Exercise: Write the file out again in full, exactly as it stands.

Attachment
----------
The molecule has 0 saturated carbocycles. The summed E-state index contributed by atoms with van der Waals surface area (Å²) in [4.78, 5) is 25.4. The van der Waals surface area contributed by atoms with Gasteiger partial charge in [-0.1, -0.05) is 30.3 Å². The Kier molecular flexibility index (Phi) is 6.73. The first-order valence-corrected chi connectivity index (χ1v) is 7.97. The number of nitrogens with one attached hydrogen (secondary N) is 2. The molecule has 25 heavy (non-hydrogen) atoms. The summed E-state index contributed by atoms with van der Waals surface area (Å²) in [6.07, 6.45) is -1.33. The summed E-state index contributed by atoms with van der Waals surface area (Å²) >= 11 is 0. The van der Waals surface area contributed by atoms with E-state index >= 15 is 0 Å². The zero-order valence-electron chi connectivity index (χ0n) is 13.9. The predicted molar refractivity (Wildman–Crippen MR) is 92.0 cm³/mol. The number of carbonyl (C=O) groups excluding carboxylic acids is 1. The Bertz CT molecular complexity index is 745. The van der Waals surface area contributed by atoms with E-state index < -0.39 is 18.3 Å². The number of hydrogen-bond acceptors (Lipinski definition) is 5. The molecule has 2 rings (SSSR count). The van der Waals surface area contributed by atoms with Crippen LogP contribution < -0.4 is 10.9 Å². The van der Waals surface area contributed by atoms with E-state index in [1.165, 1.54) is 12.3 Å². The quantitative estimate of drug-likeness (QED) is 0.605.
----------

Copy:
The molecule has 0 saturated carbocycles. The summed E-state index contributed by atoms with van der Waals surface area (Å²) in [4.78, 5) is 25.4. The van der Waals surface area contributed by atoms with Gasteiger partial charge in [-0.1, -0.05) is 30.3 Å². The Kier molecular flexibility index (Phi) is 6.73. The first-order valence-corrected chi connectivity index (χ1v) is 7.97. The number of nitrogens with one attached hydrogen (secondary N) is 2. The molecule has 25 heavy (non-hydrogen) atoms. The summed E-state index contributed by atoms with van der Waals surface area (Å²) in [6.07, 6.45) is -1.33. The summed E-state index contributed by atoms with van der Waals surface area (Å²) >= 11 is 0. The van der Waals surface area contributed by atoms with E-state index >= 15 is 0 Å². The zero-order valence-electron chi connectivity index (χ0n) is 13.9. The predicted molar refractivity (Wildman–Crippen MR) is 92.0 cm³/mol. The number of carbonyl (C=O) groups excluding carboxylic acids is 1. The Bertz CT molecular complexity index is 745. The van der Waals surface area contributed by atoms with E-state index < -0.39 is 18.3 Å². The number of hydrogen-bond acceptors (Lipinski definition) is 5. The molecule has 2 rings (SSSR count). The van der Waals surface area contributed by atoms with Crippen LogP contribution < -0.4 is 10.9 Å². The van der Waals surface area contributed by atoms with E-state index in [1.165, 1.54) is 12.3 Å². The quantitative estimate of drug-likeness (QED) is 0.605.